Identify the Direction

This activity is for children who confuse b with d, w with m and who reverses letters – writing b for d, writing d for b etc. Some children may also have difficulty with spelling. A child may write ‘shrit’ for shirt or may write world as ‘wolrd’.

One reason for this could be the child’s difficulty in understanding direction. Children may have confusion with directions initially but by the age of seven they are able to overcome the confusion. But some children continue to get confused with similar looking words. They may read and write was as ‘saw’. These children continue to have problems with left and right direction. The confusion with direction may also cause difficulty in doing maths. It may also be the cause of poor memory as the right image is not recorded in the brain.

The activity requires the child to identify the direction. Some examples are given. The parents can give more such problems to their children.

Tips for parents

If your child is above seven years old and confuses similar looking alphabets, then this activity can be useful for her/him.

How you can take this activity forward at home?

A board can be used to teach direction. Given below is an activity you can do at home. Draw on the board a figure like this:





















You can describe each box and ask the child to name the box.


  1. Which is the box at the top left hand corner?
  2. Name the box second right from box Eight.
  3. Name the box immediately left of box Seventeen. Like these so many questions can be asked.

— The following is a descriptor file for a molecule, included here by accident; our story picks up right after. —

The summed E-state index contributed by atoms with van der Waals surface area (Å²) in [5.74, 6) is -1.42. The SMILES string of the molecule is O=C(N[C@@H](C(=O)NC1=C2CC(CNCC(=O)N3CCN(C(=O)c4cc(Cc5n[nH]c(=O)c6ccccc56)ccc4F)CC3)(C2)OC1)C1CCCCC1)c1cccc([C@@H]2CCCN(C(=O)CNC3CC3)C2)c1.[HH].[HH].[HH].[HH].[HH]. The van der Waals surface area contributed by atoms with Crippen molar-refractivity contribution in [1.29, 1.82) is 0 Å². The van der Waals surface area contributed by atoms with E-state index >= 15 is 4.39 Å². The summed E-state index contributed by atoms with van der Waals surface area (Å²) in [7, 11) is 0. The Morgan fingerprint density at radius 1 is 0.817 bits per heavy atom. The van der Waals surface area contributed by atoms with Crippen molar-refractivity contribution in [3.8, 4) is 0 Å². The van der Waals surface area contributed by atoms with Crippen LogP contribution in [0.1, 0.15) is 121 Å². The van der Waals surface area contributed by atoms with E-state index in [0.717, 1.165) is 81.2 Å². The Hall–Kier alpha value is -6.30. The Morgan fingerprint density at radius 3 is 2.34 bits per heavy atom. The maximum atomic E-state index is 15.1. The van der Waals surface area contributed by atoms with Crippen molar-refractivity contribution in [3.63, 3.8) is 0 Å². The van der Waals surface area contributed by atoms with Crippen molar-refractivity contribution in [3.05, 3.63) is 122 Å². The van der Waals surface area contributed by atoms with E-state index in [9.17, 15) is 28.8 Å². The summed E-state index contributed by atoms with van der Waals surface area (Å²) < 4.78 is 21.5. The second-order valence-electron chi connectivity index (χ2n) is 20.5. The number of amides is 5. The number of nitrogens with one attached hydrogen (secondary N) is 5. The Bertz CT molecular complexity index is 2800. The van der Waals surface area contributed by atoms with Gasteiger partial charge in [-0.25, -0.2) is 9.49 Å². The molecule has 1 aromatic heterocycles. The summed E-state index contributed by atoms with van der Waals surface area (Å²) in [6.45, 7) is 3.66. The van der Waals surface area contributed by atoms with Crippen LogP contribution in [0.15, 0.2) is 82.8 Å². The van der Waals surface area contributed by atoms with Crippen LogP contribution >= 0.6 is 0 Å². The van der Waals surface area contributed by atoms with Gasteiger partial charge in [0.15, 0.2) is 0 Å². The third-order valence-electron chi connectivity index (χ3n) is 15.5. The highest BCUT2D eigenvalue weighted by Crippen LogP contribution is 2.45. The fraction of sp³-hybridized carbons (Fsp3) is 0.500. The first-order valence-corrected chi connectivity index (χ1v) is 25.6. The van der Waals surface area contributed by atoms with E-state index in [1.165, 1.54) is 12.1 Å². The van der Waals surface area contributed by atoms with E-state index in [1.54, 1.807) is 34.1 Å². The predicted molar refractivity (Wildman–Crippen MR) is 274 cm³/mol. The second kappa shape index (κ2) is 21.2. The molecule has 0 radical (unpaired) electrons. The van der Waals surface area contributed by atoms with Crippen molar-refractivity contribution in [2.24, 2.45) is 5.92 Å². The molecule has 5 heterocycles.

Kitchen is a good place to teach direction. You can use the shelves where you keep cutlery etc to teach direction. Ask: What is on the left of cups? Many questions can be asked. The almirah where you keep clothes is another source to teach direction.

When you travel ask your child to tell the directions- to turn left or right. Ask your child to tell how to reach the post office, the bank etc.

Show photos and ask questions: Who is standing left to ____? Who is standing at extreme right?

You can keep things at a certain place and give directions to your child to locate it and bring it to you. For example: Bring the pen which is kept to the left of the English text book. (Keep a pen on both sides of the English text book.)

You need not bore the child to death with the questions on directions! But a judicious use of these activities would help the child to get a better sense of directions.

Ask your child to draw a map of your neighbourhood or the way to a particular building in your area. A map showing things that are stored in the supermarket, you and your child often visit, can be a good exercise not only for improving the sense of direction but also for improving memory and paying attention to details.

Play a ‘direction game’ .Ask the child to write down directions to reach an imaginary building. Turn right and walk for 3 miles and take the second left. Take the first left etc. The child should prepare the map. If you can draw the way as per the oral directions of the child then your child wins! Next is your turn and the child has to draw the way following your oral directions and reach the building. Occasional games like these can help.

Excellent material and videos can be had from the internet.

Search for these topics: Letter reversals, spatial problems, developing a sense of directions, vision therapy.

Developing Ocular Motor and Visual Perceptual Skills: An Activity Workbook by Kenneth A. Lane is an excellent book. It details many remedial measures.